You are on page 1of 3

An Opportunity to Comment on the Cabinet Office Proposal to Mandate ODF file formats for Sharing and Collaborating with

Government Documents Were sure that most people remain completely unaware that the UK government is currently in the process of selecting open standards to be mandated for use of when sharing and collaborating with government documents. The response to the initial consultation phase was rather limited, with 28 responses being submitted to the governments Standards Hub. Microsofts response to the challenge can be viewed here. Despite this limited response, two weeks after the closing date the government published a Proposal for Sharing and Collaborating with Government Documents; mandating ODF and (where possible HTML) and omitting OpenXML. Microsoft is concerned that: Although the inclusion of HTML in the governments proposal (alongside ODF) means the government recognises the value of avoiding a single standard for documents, using HTML for discrete documents (or for more complex content like that often found in a spreadsheet) which can be edited off line is not practical, making the sole choice in the governments proposal effectively ODF. Mandating one open standard for discrete document formats over another completely ignores benefits enabled by a choice of modern formats and is therefore likely to increase, not decrease, costs (see our original response here for the explanation as to why), risk widespread citizen dissatisfaction (which the government is attempting to avoid) and add (not remove) complexity to the process of dealing with government The widespread impact of selecting such standards suggests the consultation should ideally be based on a much larger number of respondents gathered over a longer space of time, much closer to the crowd sourcing exercise that was anticipated. In the blog post introducing their proposal, the government discloses two other surveys they have run in parallel to this Challenge. Neither of these surveys had been openly disclosed before and the government has so far declined to share either the questions asked or the selection criteria of those surveyed or the detailed results of those surveys, intending to publish these later.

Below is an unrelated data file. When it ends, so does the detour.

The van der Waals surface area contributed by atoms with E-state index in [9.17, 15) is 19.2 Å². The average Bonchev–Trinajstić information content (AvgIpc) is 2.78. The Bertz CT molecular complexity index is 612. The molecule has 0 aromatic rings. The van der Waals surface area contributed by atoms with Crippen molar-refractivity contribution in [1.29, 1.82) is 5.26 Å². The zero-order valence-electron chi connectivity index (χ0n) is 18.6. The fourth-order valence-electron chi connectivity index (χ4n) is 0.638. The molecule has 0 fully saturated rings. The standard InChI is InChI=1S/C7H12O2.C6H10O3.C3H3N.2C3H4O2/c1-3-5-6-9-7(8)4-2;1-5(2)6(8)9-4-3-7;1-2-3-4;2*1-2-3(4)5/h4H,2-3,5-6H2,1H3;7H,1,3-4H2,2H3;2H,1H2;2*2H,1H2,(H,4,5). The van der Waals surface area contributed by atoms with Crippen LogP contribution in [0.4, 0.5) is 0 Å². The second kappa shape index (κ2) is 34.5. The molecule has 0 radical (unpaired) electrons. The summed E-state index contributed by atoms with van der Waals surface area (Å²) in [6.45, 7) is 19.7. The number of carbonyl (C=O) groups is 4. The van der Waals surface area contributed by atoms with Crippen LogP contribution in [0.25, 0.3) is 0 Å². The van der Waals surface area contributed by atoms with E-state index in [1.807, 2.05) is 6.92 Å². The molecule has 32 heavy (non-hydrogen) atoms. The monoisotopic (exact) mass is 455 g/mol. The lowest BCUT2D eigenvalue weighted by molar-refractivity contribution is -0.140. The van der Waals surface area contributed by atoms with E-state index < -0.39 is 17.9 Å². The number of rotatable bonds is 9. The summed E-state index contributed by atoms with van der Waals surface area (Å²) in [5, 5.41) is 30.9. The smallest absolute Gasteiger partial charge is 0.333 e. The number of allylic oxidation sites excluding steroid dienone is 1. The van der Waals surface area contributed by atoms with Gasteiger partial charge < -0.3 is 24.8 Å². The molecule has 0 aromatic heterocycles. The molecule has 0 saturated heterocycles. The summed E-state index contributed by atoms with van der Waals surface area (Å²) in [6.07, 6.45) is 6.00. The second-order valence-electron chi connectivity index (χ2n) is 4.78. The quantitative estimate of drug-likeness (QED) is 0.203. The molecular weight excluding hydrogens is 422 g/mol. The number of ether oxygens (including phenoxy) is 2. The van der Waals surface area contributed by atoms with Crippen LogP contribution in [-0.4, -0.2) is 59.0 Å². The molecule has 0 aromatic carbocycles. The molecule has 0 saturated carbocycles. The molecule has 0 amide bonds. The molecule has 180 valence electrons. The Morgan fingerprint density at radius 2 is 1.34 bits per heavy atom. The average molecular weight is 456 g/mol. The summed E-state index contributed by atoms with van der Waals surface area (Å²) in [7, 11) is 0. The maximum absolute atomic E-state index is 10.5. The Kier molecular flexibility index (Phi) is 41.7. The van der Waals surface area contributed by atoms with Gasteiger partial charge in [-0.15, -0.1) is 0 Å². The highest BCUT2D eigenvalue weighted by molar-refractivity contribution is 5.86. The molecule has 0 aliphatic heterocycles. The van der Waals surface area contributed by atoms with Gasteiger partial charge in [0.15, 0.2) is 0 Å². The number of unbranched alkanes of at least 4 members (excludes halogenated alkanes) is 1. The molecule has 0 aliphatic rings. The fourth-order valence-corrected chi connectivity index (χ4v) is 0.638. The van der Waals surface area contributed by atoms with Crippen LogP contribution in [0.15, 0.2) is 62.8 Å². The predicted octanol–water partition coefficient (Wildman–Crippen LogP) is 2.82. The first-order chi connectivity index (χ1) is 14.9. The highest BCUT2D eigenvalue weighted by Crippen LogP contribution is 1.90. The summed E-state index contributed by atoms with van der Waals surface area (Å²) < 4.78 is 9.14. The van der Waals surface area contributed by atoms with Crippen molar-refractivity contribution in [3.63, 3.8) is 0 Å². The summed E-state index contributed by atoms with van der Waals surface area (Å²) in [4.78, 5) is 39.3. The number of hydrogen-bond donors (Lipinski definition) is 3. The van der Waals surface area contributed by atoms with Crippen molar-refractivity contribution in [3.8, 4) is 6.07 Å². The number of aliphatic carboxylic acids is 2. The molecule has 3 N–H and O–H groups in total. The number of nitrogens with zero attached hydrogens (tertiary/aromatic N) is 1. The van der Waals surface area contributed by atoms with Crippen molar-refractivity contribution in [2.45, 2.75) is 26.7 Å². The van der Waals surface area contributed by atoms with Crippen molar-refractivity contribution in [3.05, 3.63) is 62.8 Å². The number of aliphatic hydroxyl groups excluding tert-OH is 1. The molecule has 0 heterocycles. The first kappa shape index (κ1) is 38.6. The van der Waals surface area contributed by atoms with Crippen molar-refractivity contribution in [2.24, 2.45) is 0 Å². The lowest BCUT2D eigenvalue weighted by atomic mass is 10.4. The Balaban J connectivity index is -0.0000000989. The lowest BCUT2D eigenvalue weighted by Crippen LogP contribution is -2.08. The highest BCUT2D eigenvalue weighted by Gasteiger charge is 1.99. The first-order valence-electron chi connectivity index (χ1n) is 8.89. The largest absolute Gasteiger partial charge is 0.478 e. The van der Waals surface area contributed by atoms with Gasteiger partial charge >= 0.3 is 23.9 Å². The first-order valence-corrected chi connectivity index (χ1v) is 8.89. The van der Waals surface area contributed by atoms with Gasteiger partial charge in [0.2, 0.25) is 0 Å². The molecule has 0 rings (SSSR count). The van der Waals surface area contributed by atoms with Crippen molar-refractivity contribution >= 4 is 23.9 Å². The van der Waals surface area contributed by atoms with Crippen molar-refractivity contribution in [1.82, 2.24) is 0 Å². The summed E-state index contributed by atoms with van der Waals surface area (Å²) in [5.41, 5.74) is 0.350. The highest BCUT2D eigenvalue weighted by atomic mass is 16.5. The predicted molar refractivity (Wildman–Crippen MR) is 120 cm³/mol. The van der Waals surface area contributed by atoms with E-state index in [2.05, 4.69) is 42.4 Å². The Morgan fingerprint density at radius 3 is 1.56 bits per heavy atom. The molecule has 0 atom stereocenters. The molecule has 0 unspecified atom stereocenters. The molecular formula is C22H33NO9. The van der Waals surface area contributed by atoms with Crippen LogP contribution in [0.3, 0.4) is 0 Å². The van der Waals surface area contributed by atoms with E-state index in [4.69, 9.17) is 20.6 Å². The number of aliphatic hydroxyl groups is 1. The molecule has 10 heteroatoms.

Microsoft believes that the least costly and most effective way forward for any organisation seeking to ensure the maximum range of interoperability, the richest range of functionality and the widest use of common formats should be to embrace multiple open standard document formats e.g. both OpenXML (ECMA-376, ISO/IEC 29500-1:2012) and ODF (OASIS ODF v1.1, ISO/IEC 26300-1:2006). In our draft response to the Proposal, available to view here, we set out to address each element of the governments proposal and to present evidence that shows the government risks increasing costs and reducing interoperability by ignoring the fact that the vast majority of citizens and businesses already use OpenXML as their preferred document format. While including ODF is a choice that Microsoft supports, ignoring and omitting